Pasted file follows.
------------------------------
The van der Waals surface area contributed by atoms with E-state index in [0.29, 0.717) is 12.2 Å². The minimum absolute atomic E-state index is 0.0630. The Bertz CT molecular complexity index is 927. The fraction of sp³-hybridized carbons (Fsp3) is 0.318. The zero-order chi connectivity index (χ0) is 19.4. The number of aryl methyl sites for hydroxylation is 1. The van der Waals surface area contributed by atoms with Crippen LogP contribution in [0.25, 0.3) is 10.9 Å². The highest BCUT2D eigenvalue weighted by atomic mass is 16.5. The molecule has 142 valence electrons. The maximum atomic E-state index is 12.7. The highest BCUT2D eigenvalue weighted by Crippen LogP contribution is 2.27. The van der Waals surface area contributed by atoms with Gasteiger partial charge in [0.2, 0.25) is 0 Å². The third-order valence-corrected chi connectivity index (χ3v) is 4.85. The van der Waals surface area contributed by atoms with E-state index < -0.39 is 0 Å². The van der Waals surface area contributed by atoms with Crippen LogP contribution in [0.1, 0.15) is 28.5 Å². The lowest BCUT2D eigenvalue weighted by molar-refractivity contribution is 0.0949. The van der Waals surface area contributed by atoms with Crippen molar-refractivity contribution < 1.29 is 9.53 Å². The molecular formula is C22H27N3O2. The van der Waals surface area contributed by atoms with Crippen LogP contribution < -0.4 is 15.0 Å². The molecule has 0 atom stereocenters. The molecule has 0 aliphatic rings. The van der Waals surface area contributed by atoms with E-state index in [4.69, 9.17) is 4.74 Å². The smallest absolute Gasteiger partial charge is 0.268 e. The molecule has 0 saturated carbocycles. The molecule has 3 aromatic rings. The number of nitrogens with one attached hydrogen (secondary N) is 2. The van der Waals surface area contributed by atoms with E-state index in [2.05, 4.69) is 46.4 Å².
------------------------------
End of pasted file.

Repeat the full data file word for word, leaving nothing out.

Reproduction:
The van der Waals surface area contributed by atoms with E-state index in [0.29, 0.717) is 12.2 Å². The minimum absolute atomic E-state index is 0.0630. The Bertz CT molecular complexity index is 927. The fraction of sp³-hybridized carbons (Fsp3) is 0.318. The zero-order chi connectivity index (χ0) is 19.4. The number of aryl methyl sites for hydroxylation is 1. The van der Waals surface area contributed by atoms with Crippen LogP contribution in [0.25, 0.3) is 10.9 Å². The highest BCUT2D eigenvalue weighted by atomic mass is 16.5. The molecule has 142 valence electrons. The maximum atomic E-state index is 12.7. The highest BCUT2D eigenvalue weighted by Crippen LogP contribution is 2.27. The van der Waals surface area contributed by atoms with Gasteiger partial charge in [0.2, 0.25) is 0 Å². The third-order valence-corrected chi connectivity index (χ3v) is 4.85. The van der Waals surface area contributed by atoms with E-state index < -0.39 is 0 Å². The van der Waals surface area contributed by atoms with Crippen LogP contribution in [0.1, 0.15) is 28.5 Å². The lowest BCUT2D eigenvalue weighted by molar-refractivity contribution is 0.0949. The van der Waals surface area contributed by atoms with Crippen molar-refractivity contribution < 1.29 is 9.53 Å². The molecular formula is C22H27N3O2. The van der Waals surface area contributed by atoms with Crippen LogP contribution < -0.4 is 15.0 Å². The molecule has 0 atom stereocenters. The molecule has 0 aliphatic rings. The van der Waals surface area contributed by atoms with E-state index in [4.69, 9.17) is 4.74 Å². The smallest absolute Gasteiger partial charge is 0.268 e. The molecule has 0 saturated carbocycles. The molecule has 3 aromatic rings. The number of nitrogens with one attached hydrogen (secondary N) is 2. The van der Waals surface area contributed by atoms with E-state index in [2.05, 4.69) is 46.4 Å².